HWIOO is sound asleep. He washed the car this morning and it rather took its toll along with eating all the wrong food at Christmas and not following the usual routine. It seems odd that we are now into the third year of Chronic Fatigue.
It all began with a virus. I can even remember when it started. My friend Hattie and I went to the Harrogate Knitting and Stitching Show. Neither of our husbands fancied coming with us for some strange reason. The only men you see at these events tend to wear long suffering expressions, eye their watches surreptitiously and occasionally look as though they would like to bolt for the door but realise they wouldn’t be able to force their way through the crowds of craft maddened ladies in search of a bargain and new wools, fabrics, buttons, felt, silks, threads etc…
Hattie drove and when we got home HWIOO picked me up from her house which gave me an opportunity to try and squash my haul into one carrier bag before he arrived. He couldn’t be persuaded to stay for a cup of coffee because he thought he was coming down with something because he ached all over and felt incredibly tired. “You’ve been pushing yourself too hard all this term,” Hattie told him. “If you’re not well you should take some time off.”
“I told him that.” I grumbled.
“Its Ofsted next week. I’ll take it steady this weekend.”
As it turned out HWIOO wasn’t far wrong – he wasn’t coming down with something though- it had arrived weeks if not months ago and was just settling in for the duration. By the time Ofsted went away again he was feeling very groggy – so groggy in fact that I received a phone call from Hattie, “Are you picking HWIOO up to this evening?”
“Yes.” I glanced at my watch. It was only four o’clock.
“Could you come and get him now. Only he’s walking into walls and the furniture.”
We both thought that the heavy cold/virus had gone to his ears and triggered his labyrinthitis. Unfortunately this was what he told the doctor who then proceeded to treat him for dodgy ears and tell him that he had a virus and that antibiotics wouldn’t work. By the time Christmas came round he was sleeping for hours and hours but not waking up feeling any more refreshed. He was starting to feel less dizzy but his spatial awareness was all over the place.
In fact it was three Christmases ago that HWIOO managed to set fire to himself over the Christmas dinner. There were candles on the table. My brother had a confetti cannon he set off after the meal and HWIOO helpfully leaned over to cover my sister-in-law’s wine glass so that it didn’t fill with glitter.
“I can smell something burning.”
“It’ll be the confetti canon,” my brother announced confidently.
“Something’s definitely burning.” Caitlin wrinkled her nose. “You don’t think that some of that confetti’s caught fire do you?”
“We all looked around us. By now the smell of burning was getting stronger.
“You’re on fire!” I finally screeched. These things tend to happen if you put your arm directly over a lit candle and leave it there. Well to be fair, HWIOO wasn’t well and truly alight but his best and most favourite jumper was smouldering nicely with little blue flames starting to lick around the edges of an increasingly large and blackened hole. There’s a lot to be said for natural fibres not least their fire retardant quality.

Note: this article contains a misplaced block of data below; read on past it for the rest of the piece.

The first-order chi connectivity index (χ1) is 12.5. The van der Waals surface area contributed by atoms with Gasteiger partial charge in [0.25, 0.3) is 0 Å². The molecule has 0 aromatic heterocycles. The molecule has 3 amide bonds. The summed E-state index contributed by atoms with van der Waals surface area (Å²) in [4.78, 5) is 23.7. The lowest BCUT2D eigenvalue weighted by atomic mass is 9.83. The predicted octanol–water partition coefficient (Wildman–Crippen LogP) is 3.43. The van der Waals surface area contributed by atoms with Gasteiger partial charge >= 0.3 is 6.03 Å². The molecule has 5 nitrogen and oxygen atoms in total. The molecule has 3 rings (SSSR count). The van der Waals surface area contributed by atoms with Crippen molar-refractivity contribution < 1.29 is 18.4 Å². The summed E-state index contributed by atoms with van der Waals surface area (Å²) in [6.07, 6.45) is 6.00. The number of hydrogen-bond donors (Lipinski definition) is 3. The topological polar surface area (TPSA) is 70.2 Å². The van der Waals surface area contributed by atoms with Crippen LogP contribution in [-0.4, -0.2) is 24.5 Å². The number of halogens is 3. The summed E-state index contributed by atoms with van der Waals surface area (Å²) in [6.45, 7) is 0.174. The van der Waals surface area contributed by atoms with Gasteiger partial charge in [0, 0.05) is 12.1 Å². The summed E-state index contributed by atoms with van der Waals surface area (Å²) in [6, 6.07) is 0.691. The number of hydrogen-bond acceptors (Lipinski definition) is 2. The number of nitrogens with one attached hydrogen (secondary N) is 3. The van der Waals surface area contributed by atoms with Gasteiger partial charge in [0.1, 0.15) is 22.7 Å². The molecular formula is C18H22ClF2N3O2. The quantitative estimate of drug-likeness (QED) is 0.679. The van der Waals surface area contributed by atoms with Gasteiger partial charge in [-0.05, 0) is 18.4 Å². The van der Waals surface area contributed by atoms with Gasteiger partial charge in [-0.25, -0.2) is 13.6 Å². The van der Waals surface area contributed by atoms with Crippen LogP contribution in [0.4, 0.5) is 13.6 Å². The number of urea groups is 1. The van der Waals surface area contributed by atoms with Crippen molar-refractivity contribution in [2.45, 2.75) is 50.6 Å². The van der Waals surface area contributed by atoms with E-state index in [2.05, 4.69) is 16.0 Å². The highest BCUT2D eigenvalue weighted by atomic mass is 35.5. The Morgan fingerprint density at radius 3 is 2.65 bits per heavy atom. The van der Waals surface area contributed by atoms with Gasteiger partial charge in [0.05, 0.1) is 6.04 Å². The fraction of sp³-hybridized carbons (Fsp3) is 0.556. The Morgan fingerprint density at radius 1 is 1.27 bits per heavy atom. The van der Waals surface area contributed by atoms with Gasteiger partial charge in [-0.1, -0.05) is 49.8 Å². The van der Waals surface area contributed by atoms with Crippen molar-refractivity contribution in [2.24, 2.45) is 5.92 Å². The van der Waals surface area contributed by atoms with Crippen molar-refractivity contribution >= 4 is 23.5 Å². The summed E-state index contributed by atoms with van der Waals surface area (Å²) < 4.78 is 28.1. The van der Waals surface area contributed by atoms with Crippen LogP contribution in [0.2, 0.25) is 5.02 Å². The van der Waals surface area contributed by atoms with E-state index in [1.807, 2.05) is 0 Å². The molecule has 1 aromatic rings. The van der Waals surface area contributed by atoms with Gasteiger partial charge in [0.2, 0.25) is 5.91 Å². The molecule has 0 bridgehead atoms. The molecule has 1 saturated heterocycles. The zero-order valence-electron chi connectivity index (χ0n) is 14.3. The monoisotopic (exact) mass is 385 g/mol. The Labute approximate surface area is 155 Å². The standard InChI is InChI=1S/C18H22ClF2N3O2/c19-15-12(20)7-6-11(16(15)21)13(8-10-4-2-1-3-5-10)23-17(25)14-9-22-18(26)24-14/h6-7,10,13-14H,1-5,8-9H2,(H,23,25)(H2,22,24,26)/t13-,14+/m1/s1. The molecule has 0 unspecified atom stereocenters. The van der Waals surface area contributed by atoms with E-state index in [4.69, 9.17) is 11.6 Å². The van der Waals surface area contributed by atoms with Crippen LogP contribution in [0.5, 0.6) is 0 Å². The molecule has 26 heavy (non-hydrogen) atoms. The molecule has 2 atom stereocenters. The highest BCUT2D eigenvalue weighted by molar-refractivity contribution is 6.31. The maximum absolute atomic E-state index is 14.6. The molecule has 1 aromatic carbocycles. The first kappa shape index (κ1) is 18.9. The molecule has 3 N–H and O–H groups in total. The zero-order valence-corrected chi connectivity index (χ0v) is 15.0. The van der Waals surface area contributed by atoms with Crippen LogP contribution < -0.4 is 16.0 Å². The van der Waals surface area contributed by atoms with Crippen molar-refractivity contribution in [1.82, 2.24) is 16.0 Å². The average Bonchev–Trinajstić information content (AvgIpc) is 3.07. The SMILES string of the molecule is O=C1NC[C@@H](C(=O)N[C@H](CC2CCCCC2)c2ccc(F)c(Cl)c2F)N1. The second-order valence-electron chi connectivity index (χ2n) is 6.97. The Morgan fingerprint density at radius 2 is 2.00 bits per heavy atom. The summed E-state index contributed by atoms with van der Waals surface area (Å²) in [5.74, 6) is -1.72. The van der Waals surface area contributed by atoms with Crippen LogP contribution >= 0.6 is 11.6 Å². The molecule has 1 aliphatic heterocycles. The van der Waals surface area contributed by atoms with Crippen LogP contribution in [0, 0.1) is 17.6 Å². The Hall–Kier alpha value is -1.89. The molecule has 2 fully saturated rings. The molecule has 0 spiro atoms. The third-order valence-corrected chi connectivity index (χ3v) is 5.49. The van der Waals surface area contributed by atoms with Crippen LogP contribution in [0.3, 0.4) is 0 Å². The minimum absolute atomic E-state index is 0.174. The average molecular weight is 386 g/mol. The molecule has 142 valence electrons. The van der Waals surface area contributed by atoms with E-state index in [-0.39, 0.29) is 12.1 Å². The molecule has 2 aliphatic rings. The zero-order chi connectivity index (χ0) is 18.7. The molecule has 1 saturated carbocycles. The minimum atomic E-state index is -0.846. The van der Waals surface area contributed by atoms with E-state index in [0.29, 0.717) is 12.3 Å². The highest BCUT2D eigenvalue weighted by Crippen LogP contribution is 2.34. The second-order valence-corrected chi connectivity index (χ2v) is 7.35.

We all stared at HWIOO’s arm. At which point I squawked again, grabbed my spouse and patted him out. The smell of burned wool isn’t so great but its better than the smell of scorched husband. Amazingly it was only the jumper which was damaged.
Later we told the Number One Son what had happened. “Didn’t you drop and roll Dad?” he said laughing down the phone.
Strangely, I’ve noticed, that during the last three years no one ever puts lit candles on the table when HWIOO visits. I can’t imagine why.
Anyway, home we came but HWIOO felt no better. He was still walking into walls and if anything he felt even more tired. He was sleeping for longer and longer. “It’s like being married to Rip Van Winkle,” I complained one day when I found myself on the wrong side of the front door without the key when I arrived home from work. It took me half an hour to attract his attention by which time I’d realised that either our home is pretty secure or I wouldn’t make much of a burglar.
By the second week in January we were both becoming much more worried that this wasn’t labyrnthitis and it certainly wasn’t the kind of tiredness that happens when you get a virus or the flu – not that the various GPs HWIOO seemed unduly concerned when he went to the Doctors again and again and again. What we didn’t realise was that it would take several more months to get a diagnosis and that our lives were about to be changed forever.
These days I don’t go anywhere without my door key which has comedy elements all of its own because I have a deep handbag with many compartments and the front door key is very small. This evening for instance I had to empty its entire contents on the doormat before I found the little blighter. I couldn’t help thinking of my friend Teddy as I scrabbled around on all fours occasionally waving my hand manically to make the security light come back on. She’d modelled her brand new handbag earlier in the afternoon. As well as being capacious and with many pockets in which to loose pens, keys, lists and the kitchen sink it came complete with a leather strap on which to tether your keys.